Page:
And just when you think you've seen it all.
Near where I live in Bangalore, there's a Muslim neighbourhood that comes to life at dusk. Little hole-in-the-wall eateries turn on yellow lightbulbs and fire up charcoal grills. Sheek-kabab skewers lie on these grills like pyres at a cremation ghaat. The smell of charred meat cuts through the air, knifing the day's pollution.
The tea-house culture in these neighbourhoods, where they serve syrupy tea in tiny glasses, helps dissolve the ills of the world into the sorrow-hole of the community, and the joys of life are passed around like saltines.
The story began at one of these tea-houses, when an elderly gentleman walked in and plopped himself onto a chair. He was flushed and out of breath, but spared a genial smile for the boy that brought him his tea. Judging by the regulars' askew glances, this was the man's first time here. Each little clique exchanged salaams with him and went back to their conversations. Even as the gentleman's glass of tea clattered to the ground, it's possible that some in the crowd knew he'd had a heart attack. Credit this to that brief lag between knowing something and realizing it.
A search of the old man's pockets revealed nothing. A party of men was sent in different directions to see if anybody could help identify the man. Meanwhile, the neighbourhood Imam who'd been called in declared the man dead and instructed that the body be moved away from the crowd. And so it was, the body was carried to the back of the tea-house so that business could resume. As dawn approached, it was time for the tea-house to close, but there was no news about who the person was or where he came from. Had he relatives in the city? No one knew.
As per Islamic custom, the body needed to be buried within a day of death. It was beginning to stiffen, and would start to rot not long after. The police weren't going to be called in. The owner of the tea-house had had his share of run-ins with the law, and the body wouldn't help matters. All he cared about now was getting rid of the body, and no, he wasn't going to spring for a hearse.
An autowala who'd slept the night in his vehicle in the next bylane was woken up by the ruckus from the tea-house. Something about a body needing to be disposed of. A couple of voices demanded the body be buried, but a louder, gruff voice said he'd have none of it. More than the noise, it was the crassness, like a draft of cold air, that woke him up. The autowala made his way groggily to the shop. The situation was simple - there were rituals and rites to be performed, but there was no one that'd shoulder the responsibility or the body.
The driver carted the body onto his shoulders and into the back of the auto. It lay propped up awkwardly between the seat and the floor, wedged into place by a sack of potatoes that the driver found outside the tea-house. The autowala knew he couldn't afford to bury the body himself either. Custom called for the body to be washed by relatives first before being wrapped in a white shroud. The next problem was going to be arranging for a grave site, which needed to be in a Muslim cemetery, not just because of what it would cost, but because the autowala would be harassed about who it was that he was burying, how died he, about obtaining a death certificate, and then getting an Imam to recite the janazah prayers.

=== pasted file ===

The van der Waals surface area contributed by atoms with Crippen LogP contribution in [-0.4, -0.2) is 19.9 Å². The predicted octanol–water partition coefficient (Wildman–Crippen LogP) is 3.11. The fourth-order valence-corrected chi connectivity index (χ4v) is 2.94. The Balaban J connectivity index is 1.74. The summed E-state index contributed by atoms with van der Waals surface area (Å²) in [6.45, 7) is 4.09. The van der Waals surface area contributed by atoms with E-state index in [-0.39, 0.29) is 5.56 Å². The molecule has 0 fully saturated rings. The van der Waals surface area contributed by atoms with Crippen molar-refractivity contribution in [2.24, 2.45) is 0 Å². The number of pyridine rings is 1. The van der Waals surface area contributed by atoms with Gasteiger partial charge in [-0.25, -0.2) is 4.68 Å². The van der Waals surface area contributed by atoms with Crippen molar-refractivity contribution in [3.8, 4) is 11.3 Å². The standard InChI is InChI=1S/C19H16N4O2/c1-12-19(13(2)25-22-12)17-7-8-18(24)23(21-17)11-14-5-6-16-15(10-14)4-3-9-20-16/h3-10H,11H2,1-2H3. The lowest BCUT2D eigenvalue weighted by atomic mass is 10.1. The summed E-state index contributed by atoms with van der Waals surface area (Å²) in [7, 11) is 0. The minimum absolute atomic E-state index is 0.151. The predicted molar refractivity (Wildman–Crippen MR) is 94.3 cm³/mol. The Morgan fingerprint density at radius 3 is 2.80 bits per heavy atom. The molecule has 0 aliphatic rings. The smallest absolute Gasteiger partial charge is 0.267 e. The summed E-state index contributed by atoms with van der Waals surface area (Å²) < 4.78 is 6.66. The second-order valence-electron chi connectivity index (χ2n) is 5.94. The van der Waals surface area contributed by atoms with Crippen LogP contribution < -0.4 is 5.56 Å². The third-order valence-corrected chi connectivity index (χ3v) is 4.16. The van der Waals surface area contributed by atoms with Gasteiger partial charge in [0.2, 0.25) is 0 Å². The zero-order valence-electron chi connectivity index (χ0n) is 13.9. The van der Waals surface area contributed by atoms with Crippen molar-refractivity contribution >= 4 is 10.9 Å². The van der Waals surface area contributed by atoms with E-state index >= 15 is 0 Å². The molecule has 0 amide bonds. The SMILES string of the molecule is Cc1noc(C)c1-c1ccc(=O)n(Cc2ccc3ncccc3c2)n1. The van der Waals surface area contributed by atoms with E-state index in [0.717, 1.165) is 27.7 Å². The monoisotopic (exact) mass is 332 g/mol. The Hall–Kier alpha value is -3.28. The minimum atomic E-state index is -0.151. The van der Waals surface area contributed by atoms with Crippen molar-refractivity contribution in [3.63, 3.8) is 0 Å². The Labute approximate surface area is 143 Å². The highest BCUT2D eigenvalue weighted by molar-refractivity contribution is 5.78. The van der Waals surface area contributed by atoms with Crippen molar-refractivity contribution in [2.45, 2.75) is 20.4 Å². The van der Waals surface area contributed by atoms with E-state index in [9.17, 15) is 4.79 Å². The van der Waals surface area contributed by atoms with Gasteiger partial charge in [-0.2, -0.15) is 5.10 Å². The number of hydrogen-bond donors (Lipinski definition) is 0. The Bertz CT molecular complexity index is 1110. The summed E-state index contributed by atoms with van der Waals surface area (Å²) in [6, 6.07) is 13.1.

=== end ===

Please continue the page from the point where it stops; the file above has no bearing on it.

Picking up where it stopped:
And he couldn't just ride a dead body in an open auto through the city - the police would swarm all over him. It wasn't just that the law wouldn't let him pass, even the culture of our country would be offended. Death is scary, possibly impure, and definitely confusing. The populace won't accept death easy. They'll question, they'll argue, they'll fight, even though it's no business of theirs. That's probably why dead bodies are transported in processions. Strength in numbers. If you have a problem with such and such person being dead, you can take it up with the procession collectively. That might also be why we make such a racket with the drums and the dancing when escorting the body to the ghats. A war cry to scare off not just the malevolent spirits, but also the uber-curious public. Here the autowala was by himself, weaving his auto through the city.
You've seen Jaane Bhi Do Yaaron. You know then that the only way to transport a dead body through a city is to dress it up, cap, goggles, unlit cigarette, the works. Moreover, if you've seen an autorickshaw driver in Bangalore, you've probably sensed the frustration that his khaki uniform causes him. These accessories are consequently always on hand for when the opportunity presents itself. And none more apt that this. So the old man's body, ridiculously outfitted, stared soulessly into the traffic as it was chauffeured to the outskirts of the city.
The driver stopped the auto at one of the lakes that dot our city's boundary. There were three hindu families there, each with a dead relative of their own. Three pyres had been built along the shore, and the bodies were being hoisted onto these. The solitary priest there was sprinkling ghee on the first of the bodies. A fourth pyre, unattended, was still aglow, all embers and ash. An earlier body must have burned there not minutes ago. That was probably the instant that religion and frugality melded into one. How lowly the obeisance to rites and rituals within religion, when stacked up against a last sacrament, against a sincere farewell to the dead? Win who then, religion or humanity?
The autowala left his vehicle metres from the pyres and walked up to where the priest was chanting his mantras. A metal bowl containing sandalwood paste lay not far. The paste had crusted over.
Three years later, as the head priest of the crematorium-by-the-lake, the muslim autowala chanted shlokas as he sent another body from this world to the next.